It is wise to never take a stance on the limitations of science, since the argument will inevitably become outdated and sound ludicrous.  But I have a hunch that there is some serious overstatement occurring presently in the field of adolescent neurology.  An Op-ed in the NYTimes by Mike Males provides the painful details:

Commentators brand teenagers as stupid, crazy, reckless, immature, irrational and even alien, then advocate tough curbs on youthful freedoms. Jay Giedd, who heads the brain imaging project at the National Institutes of Health, argues that the voting and drinking ages should be raised to 25. Deborah Yurgelun-Todd, a psychiatrist at Harvard Medical School, asks whether we should allow teenagers to be lifeguards or to enlist in the military. And state legislators around the country have proposed raising driving ages.  But the handful of experts and officials making these claims are themselves guilty of reckless overstatement. More responsible brain researchers — like Daniel Siegel of the University of California at Los Angeles and Kurt Fischer at Harvard’s Mind, Brain and Education Program — caution that scientists are just beginning to identify how systems in the brain work.

With regards to alcohol and adolescents (if that’s what we want to call 18-20 year-olds), there is neurological evidence that alcohol has more pronounced effects on younger brains than older brains in laboratory settings.  Where researchers are diverting from the trail of science, is when they begin to attribute real world behavioral differences strictly to neurological differences.  This may very well be the case, but the current research is presently incapable of assessing these behavioral connections.  Sadly, certain individuals in the field of neurology are potentially exaggerating the magnitude of adolescent/adult differences, and using the alleged behavioral evidence as an excuse to enact ever more stringent restrictions on young adults.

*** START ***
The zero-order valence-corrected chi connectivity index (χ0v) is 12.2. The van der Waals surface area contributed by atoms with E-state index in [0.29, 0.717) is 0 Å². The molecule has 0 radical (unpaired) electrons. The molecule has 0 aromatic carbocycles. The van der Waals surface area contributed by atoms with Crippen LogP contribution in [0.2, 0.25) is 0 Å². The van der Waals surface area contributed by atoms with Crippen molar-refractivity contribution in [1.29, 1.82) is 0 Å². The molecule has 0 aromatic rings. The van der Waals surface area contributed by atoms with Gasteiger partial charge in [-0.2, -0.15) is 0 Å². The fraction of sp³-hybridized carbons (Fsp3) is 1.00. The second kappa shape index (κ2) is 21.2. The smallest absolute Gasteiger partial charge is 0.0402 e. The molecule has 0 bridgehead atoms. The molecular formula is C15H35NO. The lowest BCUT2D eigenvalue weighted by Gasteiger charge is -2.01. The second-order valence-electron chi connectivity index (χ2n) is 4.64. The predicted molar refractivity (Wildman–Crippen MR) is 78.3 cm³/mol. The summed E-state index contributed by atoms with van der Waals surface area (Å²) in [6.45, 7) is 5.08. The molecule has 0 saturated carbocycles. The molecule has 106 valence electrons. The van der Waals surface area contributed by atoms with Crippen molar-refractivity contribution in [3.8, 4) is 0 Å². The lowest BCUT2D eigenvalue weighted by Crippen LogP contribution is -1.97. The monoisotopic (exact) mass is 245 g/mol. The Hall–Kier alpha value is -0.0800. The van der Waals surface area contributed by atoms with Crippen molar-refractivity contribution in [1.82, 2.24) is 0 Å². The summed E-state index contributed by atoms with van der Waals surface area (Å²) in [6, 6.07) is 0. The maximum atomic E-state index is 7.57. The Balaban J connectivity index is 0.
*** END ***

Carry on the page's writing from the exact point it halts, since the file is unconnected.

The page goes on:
3 Responses to “Neurology”

  1. Ajax the Great Says:

    The lab research actually compared the short-term effects of alcohol on 25-29 year olds versus 21-24 year olds. And yes, differences were found. But that does not mean anything magical about turning 21. In fact, it kind of suggests the opposite.

  2. Edwin Bonilla Says:

    I think that Jay Giedd is using the field of neurology to justify his ageist view against young people. His views take away from science and go against how the world actually works. Young soldiers, as other soldiers, do things that are challenging every day. Young lifeguards make sure that people behave at pools. If most people wanted laws like Giedd or Yurgelun-Tood wanted, then I would not be allowed to vote or drink alcoohl and I drink responsibly when I do. The better scientists in neurology have a better understanding of their field. I agree with Ajax the Great on many things about the drinking age and the drinking age should be lowered to 18; with restrictions and other laws to make a stronger culture of responsibility about choices.

  3. Ajax the Great Says:

    Actually, the brain (including the prefrontal cortex) continues to develop well into the 30s and 40s, and possibly beyond that, but no sane person is arguing for raising the drinking age to 40 or 50. Thus, 21 is even more arbitrary than we initially thought.

    Let America be America again, and lower the drinking age to 18. If you’re old enough to go to war, you’re old enough to go to the bar. ‘Nuff said.